I have a whole bunch of posts pending…more than I have the time to devote to writing. Lots of ideas….so little time!
Anyway, I picked this article I read in Parenting.com, parts of which really resonated with me. The article, “When Postpartum Depression Lasts” by Susanna Sonnenberg, reflects the author’s own PPD experience, which seems to have had a long lasting impact on her, so much so that she has residual feelings of loss, sadness and painful reflections on her first months at being a mother.
How well one mom is able to come to terms will differ from the next mom and will depend on a number of factors such as how severe her symptoms were, whether she was quickly and effectively treated, and whether she received some sort of therapy to cope with her feelings of loss (e.g., lost opportunities in bonding), guilt (e.g., for experiencing PPD to begin with), sadness, etc. Therapy sessions, journaling/blogging, and providing other mothers with support are some of the ways PPD survivors come to terms with their experiences.
There are women who– like Marg Stark, fellow Mount Holyoke College alumna and author of What No One Tells the Mom– are unable to return to their pre-baby emotional selves. For these women, it seems that the biology behind their moods is permanently altered during the childbirth process.
As for me–and I can only speak for myself here–I pretty much returned to my pre-baby emotional self–except, that is, where it concerns my pre-baby body. As I indicated in my previous blog post titled “Just Because I’m Blogging about PPD Doesn’t Mean…”, I’ve managed to come to terms with my experience, finding it very therapeutic to journal my thoughts and feelings into my book and my blog, meet other PPD survivors and subject matter experts, and help some moms along the way. I did return to my pre-pregnancy weight shockingly fast thanks to the rapid, unintentional weight loss caused by my PPD. But my completely sedentary lifestyle and confinement within my house for over 3 months did a number on my body. It took a while for my legs to not get tired so easily from simply walking at the nearby mall. My triglycerides level was at an all-time high (nearly 400), probably thanks to the chemical upheaval from my childbirth experience. With the help of daily jump roping (400 jumps in about 5 min) for a few months, I was thankfully able to drop the levels by 50%. I had back pain and left hand numbness issues (which turned out to be a pinched nerve from misaligned vertebrae), both of which were resolved by a few visits to my chiropractor. It also took a while for my hair to re-gain its former thickness.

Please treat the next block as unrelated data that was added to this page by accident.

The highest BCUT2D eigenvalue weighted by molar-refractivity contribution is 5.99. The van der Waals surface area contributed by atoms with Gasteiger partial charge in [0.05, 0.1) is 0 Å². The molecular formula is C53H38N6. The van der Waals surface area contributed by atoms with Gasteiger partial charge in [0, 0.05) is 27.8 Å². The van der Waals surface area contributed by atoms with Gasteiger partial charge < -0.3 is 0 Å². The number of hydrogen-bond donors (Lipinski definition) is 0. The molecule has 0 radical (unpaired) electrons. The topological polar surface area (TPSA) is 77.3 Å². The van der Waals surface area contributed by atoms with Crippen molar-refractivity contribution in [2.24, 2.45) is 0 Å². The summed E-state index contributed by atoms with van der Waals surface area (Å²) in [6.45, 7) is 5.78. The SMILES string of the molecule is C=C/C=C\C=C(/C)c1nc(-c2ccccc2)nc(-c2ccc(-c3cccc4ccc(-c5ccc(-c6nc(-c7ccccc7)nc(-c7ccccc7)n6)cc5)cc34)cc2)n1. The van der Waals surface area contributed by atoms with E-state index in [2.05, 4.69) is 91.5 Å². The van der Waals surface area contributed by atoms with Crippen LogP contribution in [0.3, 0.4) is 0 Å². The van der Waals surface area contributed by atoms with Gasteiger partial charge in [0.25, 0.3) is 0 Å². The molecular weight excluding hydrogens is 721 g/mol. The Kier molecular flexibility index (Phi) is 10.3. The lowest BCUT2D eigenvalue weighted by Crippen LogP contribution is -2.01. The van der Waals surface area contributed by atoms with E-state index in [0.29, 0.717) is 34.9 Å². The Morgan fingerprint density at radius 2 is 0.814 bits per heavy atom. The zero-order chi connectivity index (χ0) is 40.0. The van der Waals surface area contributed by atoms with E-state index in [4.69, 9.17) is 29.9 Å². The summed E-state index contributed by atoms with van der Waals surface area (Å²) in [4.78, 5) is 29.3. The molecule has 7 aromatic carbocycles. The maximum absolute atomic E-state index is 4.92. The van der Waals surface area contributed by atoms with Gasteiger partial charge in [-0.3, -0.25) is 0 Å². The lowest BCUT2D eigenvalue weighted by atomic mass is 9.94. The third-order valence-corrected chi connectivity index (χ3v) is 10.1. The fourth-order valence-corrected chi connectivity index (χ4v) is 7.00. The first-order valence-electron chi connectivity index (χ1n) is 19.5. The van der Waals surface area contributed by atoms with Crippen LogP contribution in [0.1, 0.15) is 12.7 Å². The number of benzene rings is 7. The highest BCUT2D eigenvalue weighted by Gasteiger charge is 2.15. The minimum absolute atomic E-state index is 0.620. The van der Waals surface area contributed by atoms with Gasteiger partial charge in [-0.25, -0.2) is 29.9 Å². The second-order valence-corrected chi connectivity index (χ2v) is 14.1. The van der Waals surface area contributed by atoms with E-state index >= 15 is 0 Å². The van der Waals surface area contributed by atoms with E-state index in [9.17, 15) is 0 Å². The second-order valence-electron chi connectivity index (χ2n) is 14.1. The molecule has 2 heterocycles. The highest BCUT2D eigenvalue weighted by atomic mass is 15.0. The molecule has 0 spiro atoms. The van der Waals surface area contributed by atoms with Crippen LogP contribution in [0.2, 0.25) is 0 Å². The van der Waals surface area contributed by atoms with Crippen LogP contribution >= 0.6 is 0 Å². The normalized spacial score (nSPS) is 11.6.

Do I wish I could provide advice and comfort to others I know, and would being able to do so give me a sense of satisfaction? Yes!
Would I feel less alone in my own PPD and motherhood experience, knowing that others have had similar experiences–thereby, normalizing my own experience? A resounding Yes!
Do I envy those who have snappy childbirth experiences? Hell, yeah!
Do I envy the Gillian’s of the world? I’d be lying if I said No.
But remember, the key difference between the author’s experience and Gillian’s lies in the amount of support they received. According to Gillian, she had tons, while the author had very little, if any. The following sounds so much like my own circumstances:
“In my experience, having a new baby was a lonely trial, friendless, sunless, sleepless…..By choice, I lived thousands of miles from a difficult family, and few of my friends had children. I was without a guide, and every demand of the baby’s felt overwhelming…..I didn’t want to leave [the hospital], didn’t know how we’d do the blanket [in reference to swaddling] at home.”
She assumed that Gillian would need her advice because she would need it, just like she would’ve liked to get it but didn’t, as a first-time mother.
“[She] opened the door, beaming wide, the baby propped over her shoulder; [and] I noticed the wood floor, sun shining onto it through the French doors, dust-free, crumb-free. Her hair was clean. Her laptop stood open on the empty dining table……’I don’t want to tell my friends,’ she said, ‘but [the baby’s] sleeping six hours at a stretch.’…..She praised her in-laws, so helpful and available, told me how excited she was for her mother’s next visit, listed the nonstop help of friends and acquaintances. Her story of becoming a mother was about family and support and glorious spring and strength and new pain and two pushes. Two pushes.”